Marc Zuckerberg is described as insecure, and communicatively awkward but with a high IQ. He has a strong preference for strictly logical principles and difficulty sensing social interaction or reading the emotions of others, a typical geek (Beahm, 2013).
Zuckerberg grew up in a prosperous family with two well-educated parents. His father was an entrepreneur, with a dental clinic at home. Zuckerberg has been programming a lot since high school. He developed ZuckNet, a chat network for his father’s clinic and the rest of the family. ZuckNet enabled the dental clinic’s specialists to share patient information with each other. His parents saw the potential and hired a software developer to further develop Zuckerberg’s skills. During university, Zuckerberg launched FaceMash, which he had to take off for privacy reasons (Biography Editors, 2019). Then he started Facebook with a few fellow students in 2004. The site was launched from a student room on the campus of the American university Harvard, where Zuckerberg was studying psychology at the time. Zuckerberg got his inspiration from Steve Jobs, intrigued by how Steve Jobs built Apple (Zuckerberg, 2016).
Minniti & Bygrave (2001) stated that entrepreneurs learn the best by updating previous experience and accumulated knowledge. Zuckerberg comes from a good family, and his dad was already an entrepreneur. His passion for software combined to build something practical, starting with building a chat network for his father’s clinic, was already the first step in his entrepreneurial career. His parents investing in him by hiring an expert could be one of the predictions for success.
Steyaert (2007) discussed a few more entrepreneurial theories such as:
- Complexity and chaos,
- Interpretive and phenomenological,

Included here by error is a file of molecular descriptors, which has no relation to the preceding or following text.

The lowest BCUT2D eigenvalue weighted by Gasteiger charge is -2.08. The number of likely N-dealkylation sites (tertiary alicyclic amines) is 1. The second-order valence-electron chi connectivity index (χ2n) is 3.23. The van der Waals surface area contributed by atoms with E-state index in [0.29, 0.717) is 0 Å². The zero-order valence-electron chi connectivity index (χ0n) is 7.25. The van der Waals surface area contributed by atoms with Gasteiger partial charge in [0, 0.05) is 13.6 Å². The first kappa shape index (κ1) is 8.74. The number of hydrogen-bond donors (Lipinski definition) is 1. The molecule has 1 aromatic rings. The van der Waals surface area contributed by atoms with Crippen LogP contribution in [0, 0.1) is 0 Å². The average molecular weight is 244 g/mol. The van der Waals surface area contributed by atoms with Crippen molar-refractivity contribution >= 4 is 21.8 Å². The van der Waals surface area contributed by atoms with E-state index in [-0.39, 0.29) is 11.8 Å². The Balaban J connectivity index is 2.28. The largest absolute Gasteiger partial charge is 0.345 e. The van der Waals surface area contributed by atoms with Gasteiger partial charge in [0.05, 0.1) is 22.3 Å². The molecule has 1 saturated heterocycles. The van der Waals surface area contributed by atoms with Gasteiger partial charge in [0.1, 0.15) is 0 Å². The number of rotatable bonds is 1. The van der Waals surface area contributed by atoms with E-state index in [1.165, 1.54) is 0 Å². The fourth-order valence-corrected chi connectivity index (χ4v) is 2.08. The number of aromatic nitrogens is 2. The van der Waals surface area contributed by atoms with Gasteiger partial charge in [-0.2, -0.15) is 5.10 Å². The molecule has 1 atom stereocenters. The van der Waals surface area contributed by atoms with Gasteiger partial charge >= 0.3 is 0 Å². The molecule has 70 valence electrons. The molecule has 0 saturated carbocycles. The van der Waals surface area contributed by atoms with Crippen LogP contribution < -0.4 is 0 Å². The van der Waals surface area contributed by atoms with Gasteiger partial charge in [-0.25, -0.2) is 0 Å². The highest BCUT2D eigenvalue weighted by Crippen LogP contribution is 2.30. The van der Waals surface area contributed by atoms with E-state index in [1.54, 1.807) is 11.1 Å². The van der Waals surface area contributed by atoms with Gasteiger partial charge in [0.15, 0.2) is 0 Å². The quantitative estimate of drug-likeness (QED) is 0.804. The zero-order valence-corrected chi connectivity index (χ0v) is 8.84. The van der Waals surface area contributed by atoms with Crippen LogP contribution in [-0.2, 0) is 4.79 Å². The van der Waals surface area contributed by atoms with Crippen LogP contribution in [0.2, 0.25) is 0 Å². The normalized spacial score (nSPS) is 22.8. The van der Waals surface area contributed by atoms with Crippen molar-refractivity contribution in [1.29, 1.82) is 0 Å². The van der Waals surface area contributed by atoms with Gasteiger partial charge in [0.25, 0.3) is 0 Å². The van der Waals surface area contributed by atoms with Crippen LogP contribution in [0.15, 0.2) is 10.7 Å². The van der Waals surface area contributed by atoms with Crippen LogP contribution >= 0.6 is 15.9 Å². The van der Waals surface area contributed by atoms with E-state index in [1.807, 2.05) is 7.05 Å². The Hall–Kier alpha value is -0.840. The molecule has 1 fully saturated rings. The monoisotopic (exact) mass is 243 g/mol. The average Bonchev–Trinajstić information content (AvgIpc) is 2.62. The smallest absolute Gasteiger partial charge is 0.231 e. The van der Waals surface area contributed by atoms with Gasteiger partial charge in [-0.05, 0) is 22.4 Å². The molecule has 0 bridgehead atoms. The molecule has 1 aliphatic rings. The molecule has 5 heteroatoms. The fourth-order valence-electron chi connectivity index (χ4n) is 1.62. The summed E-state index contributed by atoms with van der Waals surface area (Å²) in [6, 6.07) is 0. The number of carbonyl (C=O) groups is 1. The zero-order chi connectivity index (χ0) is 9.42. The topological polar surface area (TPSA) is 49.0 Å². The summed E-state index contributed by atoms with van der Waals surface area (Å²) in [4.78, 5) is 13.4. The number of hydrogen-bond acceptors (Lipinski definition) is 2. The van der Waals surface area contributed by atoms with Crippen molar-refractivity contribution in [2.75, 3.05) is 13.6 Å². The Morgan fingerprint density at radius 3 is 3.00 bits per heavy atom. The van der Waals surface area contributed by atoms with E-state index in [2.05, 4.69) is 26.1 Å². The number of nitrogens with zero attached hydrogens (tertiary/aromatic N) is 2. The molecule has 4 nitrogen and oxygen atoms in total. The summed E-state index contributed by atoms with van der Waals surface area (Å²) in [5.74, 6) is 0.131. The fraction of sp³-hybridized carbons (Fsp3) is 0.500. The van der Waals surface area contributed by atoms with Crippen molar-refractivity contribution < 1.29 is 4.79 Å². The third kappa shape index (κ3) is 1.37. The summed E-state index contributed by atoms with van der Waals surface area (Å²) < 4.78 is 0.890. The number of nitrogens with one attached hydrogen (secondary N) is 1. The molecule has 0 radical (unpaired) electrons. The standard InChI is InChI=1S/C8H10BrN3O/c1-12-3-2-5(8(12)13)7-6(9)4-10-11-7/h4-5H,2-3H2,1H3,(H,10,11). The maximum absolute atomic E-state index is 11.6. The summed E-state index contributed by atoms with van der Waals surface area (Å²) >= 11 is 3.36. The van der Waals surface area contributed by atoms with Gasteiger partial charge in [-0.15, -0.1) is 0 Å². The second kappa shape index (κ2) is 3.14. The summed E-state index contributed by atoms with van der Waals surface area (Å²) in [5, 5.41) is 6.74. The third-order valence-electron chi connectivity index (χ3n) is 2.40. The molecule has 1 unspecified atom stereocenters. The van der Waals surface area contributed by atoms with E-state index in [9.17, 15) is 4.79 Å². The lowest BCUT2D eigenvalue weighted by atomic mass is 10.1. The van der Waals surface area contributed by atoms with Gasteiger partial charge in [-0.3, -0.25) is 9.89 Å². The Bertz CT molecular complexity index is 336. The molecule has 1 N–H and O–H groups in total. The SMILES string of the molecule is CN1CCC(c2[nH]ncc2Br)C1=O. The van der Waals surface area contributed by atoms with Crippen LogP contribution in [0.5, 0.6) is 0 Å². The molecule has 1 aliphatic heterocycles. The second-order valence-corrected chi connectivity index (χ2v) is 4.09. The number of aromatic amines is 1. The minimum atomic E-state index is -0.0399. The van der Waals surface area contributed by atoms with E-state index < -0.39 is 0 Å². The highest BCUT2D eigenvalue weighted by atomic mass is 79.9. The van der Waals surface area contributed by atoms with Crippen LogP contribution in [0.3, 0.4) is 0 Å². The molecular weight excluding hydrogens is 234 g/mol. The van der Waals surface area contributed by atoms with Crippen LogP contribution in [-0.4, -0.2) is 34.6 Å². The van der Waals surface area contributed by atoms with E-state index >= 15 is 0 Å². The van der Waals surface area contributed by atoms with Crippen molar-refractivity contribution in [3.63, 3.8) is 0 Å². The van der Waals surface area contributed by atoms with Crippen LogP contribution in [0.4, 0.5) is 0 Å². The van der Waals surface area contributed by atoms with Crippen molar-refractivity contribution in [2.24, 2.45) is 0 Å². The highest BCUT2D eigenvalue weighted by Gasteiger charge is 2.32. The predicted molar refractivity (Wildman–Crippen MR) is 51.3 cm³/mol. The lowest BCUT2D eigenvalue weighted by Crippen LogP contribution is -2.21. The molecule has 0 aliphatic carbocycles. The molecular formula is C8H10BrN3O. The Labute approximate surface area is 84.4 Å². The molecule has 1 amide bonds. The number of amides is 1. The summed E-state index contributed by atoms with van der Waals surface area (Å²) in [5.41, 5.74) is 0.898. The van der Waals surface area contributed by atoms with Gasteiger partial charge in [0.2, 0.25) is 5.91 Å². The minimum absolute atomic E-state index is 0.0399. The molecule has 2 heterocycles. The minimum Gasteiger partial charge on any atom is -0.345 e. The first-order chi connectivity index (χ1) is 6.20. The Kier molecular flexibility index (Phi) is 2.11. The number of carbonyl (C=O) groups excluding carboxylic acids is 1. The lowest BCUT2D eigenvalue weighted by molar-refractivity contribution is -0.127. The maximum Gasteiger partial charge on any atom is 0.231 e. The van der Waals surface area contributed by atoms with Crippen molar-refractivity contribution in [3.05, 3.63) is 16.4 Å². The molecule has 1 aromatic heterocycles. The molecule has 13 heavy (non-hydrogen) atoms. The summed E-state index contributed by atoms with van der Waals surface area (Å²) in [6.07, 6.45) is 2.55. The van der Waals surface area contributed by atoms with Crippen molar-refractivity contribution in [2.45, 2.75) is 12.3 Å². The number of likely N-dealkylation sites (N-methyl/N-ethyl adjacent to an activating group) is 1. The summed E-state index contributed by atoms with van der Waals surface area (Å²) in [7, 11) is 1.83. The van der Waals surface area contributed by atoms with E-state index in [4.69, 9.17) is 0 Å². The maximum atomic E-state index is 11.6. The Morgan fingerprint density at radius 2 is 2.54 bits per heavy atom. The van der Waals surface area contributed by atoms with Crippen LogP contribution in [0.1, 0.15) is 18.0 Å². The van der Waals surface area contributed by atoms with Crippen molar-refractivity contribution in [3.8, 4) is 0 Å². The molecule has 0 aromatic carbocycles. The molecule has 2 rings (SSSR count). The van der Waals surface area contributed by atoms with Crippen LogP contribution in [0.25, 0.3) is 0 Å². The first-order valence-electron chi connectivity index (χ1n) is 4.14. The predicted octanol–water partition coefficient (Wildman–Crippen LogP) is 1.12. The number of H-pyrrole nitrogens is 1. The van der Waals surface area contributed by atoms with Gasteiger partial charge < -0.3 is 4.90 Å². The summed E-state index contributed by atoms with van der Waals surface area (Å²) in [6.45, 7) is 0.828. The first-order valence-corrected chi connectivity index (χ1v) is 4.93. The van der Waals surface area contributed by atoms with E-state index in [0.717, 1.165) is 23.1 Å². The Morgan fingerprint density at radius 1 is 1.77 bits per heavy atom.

- Social constructionist,
- Pragmatic and practice-based,
- Relational materialist
Nikoloski (2016) describes Drucker’s theory. Which of these theories do you think fits best with Zuckerberg?
Beahm, G. (2013) Billionaire Boy: Mark Zuckerberg in his own words. Hardie Grant Books.
Biography Editors. (2019) Bibliography Zuckerberg. Available at https://www.biography.com/business-figure/mark-zuckerberg#citation [Accessed 10 August 2022].
Minniti, M. and Bygrave, W. (2001) A dynamic model of entrepreneurial learning. Entrepreneurship theory and practice, 25(3), pp.5-16. Available from: https://journals.sagepub.com/doi/abs/10.1177/104225870102500301 [Accessed 10 August 2022].
Nikoloski, K. (2016) Society of knowledge and entrepreneurial economy: some views of Drucker. Universitatea” Constantin Brâncuşi” din Târgu-Jiu, (5). Available from: http://eprints.ugd.edu.mk/16667/1/14_KRUME%20NIKOLOSKI.pdf [Accessed 10 August 2022].
Steyaert, C. (2007) ‘Entrepreneuring’as a conceptual attractor? A review of process theories in 20 years of entrepreneurship studies. Entrepreneurship and regional development, 19(6), pp.453-477. Available from: https://www.tandfonline.com/doi/abs/10.1080/08985620701671759 [Accessed 10 August 2022].
Zuckerberg, M. (2016) Mark Zuckerberg. AV2 by Weigl.